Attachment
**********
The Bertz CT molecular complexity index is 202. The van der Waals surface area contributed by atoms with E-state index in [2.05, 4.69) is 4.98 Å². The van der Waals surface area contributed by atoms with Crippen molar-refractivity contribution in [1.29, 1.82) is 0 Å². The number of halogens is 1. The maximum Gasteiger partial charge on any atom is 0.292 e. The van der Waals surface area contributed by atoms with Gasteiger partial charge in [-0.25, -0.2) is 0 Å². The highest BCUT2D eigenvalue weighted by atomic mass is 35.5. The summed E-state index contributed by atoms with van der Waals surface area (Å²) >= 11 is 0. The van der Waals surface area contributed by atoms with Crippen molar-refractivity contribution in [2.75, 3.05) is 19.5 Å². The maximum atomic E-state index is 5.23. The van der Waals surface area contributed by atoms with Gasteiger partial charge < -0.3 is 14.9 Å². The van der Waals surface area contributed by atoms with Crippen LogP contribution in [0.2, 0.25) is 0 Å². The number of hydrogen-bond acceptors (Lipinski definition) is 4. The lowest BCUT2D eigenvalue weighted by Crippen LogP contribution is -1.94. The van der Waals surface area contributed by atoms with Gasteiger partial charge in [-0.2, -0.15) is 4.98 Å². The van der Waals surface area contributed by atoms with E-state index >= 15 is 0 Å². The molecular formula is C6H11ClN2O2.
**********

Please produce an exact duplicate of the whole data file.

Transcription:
The Bertz CT molecular complexity index is 202. The van der Waals surface area contributed by atoms with E-state index in [2.05, 4.69) is 4.98 Å². The van der Waals surface area contributed by atoms with Crippen molar-refractivity contribution in [1.29, 1.82) is 0 Å². The number of halogens is 1. The maximum Gasteiger partial charge on any atom is 0.292 e. The van der Waals surface area contributed by atoms with Gasteiger partial charge in [-0.25, -0.2) is 0 Å². The highest BCUT2D eigenvalue weighted by atomic mass is 35.5. The summed E-state index contributed by atoms with van der Waals surface area (Å²) >= 11 is 0. The van der Waals surface area contributed by atoms with Crippen molar-refractivity contribution in [2.75, 3.05) is 19.5 Å². The maximum atomic E-state index is 5.23. The van der Waals surface area contributed by atoms with Gasteiger partial charge < -0.3 is 14.9 Å². The van der Waals surface area contributed by atoms with Crippen LogP contribution in [0.2, 0.25) is 0 Å². The number of hydrogen-bond acceptors (Lipinski definition) is 4. The lowest BCUT2D eigenvalue weighted by Crippen LogP contribution is -1.94. The van der Waals surface area contributed by atoms with Gasteiger partial charge in [-0.2, -0.15) is 4.98 Å². The van der Waals surface area contributed by atoms with E-state index >= 15 is 0 Å². The molecular formula is C6H11ClN2O2.